More than 10% of patients treated with statins will complain of muscle problems. Symptoms include myalgia, cramping, tenderness, or weakness often occurring in pectoral, quadriceps, biceps, abdominal, and low back muscles. CPK values range from normal to more than 10 times the upper limit of normal. Some patients develop an apparent immune-mediated necrotizing myopathy.5 This may be associated with circulating antibodies to HMG-CoA reductase and respond to vigorous immunosuppressive therapy.
You Might Also Like
Explore This IssueDecember 2013
Other drugs can also induce a polymyositis-like picture. Examples include penicillamine, interferon-α, and procainamide. Hydroxychloroquine, drugs that cause hypokalemia (diuretics and amphotericin), and licorice-induced hypokalemia can cause proximal muscle weakness. A common histopathologic feature for all these drugs is the presence of vacuoles seen on muscle biopsy.
Among the metabolic myopathies, myophosphorylase deficiency (McArdle disease), carnitine deficiency, and some mitochondrial myopathies can cause proximal muscle weakness, elevated CPK levels, and myopathic EMG changes. Muscle biopsies are not uniformly helpful since they may show nonspecific changes. The diagnosis may require sophisticated metabolic testing.
Evidence Regarding Therapy Is Lacking
There are scant evidenced-based data to refer to when making therapeutic decisions for myositis (see Table 3). This may be one of the reasons why the prognosis for patients with polymyositis and dermatomyositis has not changed since the introduction of corticosteroids in 1949. About 20% to 40% of treated patients can enter a period of sustained remission, with the remaining 60% to 80% experiencing a continuous or fluctuating course.6 A concomitant malignancy, or the presence of circulating anti-SRP antibodies, suggest a poor prognosis. In most other situations, one cannot readily predict which patients will be good or poor responders.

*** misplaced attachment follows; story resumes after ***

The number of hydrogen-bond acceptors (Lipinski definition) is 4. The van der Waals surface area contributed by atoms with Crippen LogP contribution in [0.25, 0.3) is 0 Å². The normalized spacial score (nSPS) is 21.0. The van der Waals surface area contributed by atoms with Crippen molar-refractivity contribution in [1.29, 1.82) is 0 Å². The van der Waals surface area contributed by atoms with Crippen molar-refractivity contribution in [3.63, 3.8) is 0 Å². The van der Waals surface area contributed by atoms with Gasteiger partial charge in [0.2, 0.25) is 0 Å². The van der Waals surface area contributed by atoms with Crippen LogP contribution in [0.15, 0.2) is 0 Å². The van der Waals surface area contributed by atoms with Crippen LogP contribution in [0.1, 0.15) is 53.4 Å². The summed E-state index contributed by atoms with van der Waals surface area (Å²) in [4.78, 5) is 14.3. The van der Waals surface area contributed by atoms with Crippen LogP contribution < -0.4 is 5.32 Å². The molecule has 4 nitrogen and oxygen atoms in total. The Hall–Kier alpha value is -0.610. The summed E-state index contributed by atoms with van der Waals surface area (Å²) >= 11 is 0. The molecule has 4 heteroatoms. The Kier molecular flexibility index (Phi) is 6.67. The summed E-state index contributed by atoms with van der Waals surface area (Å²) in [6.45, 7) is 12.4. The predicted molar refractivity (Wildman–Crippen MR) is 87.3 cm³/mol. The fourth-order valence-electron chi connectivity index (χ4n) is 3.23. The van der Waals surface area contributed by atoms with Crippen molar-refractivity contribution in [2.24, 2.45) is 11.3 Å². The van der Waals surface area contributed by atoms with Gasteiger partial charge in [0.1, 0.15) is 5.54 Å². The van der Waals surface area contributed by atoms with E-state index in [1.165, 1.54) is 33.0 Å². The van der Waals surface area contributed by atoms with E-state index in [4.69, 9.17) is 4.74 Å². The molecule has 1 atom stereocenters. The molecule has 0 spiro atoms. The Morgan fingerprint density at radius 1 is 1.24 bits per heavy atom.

Because idiopathic inflammatory myopathies are rare diseases, often have a very insidious onset (especially for inclusion body myositis), and can be challenging to diagnose, there have been few sizeable clinical trials. All but one of the published controlled trials had fewer than 50 patients. That study, the Rituximab in Myositis (RIM) trial, enrolled more than 200 patients from more than 30 centers. Despite the fact that more than 80% of subjects met the definition of improvement, the primary endpoints were not met.7
In the future, therapy may be guided by genetic or molecular testing. For example, rituximab may be more effective in patients with selected genetic signatures. Similarly, anti–interferon-α antibody (a biologic agent under development) may be effective in patients whose muscle has evidence for increased levels of interferon-α inducible genes. In the meantime, therapy for polymyositis and dermatomyositis remains empiric.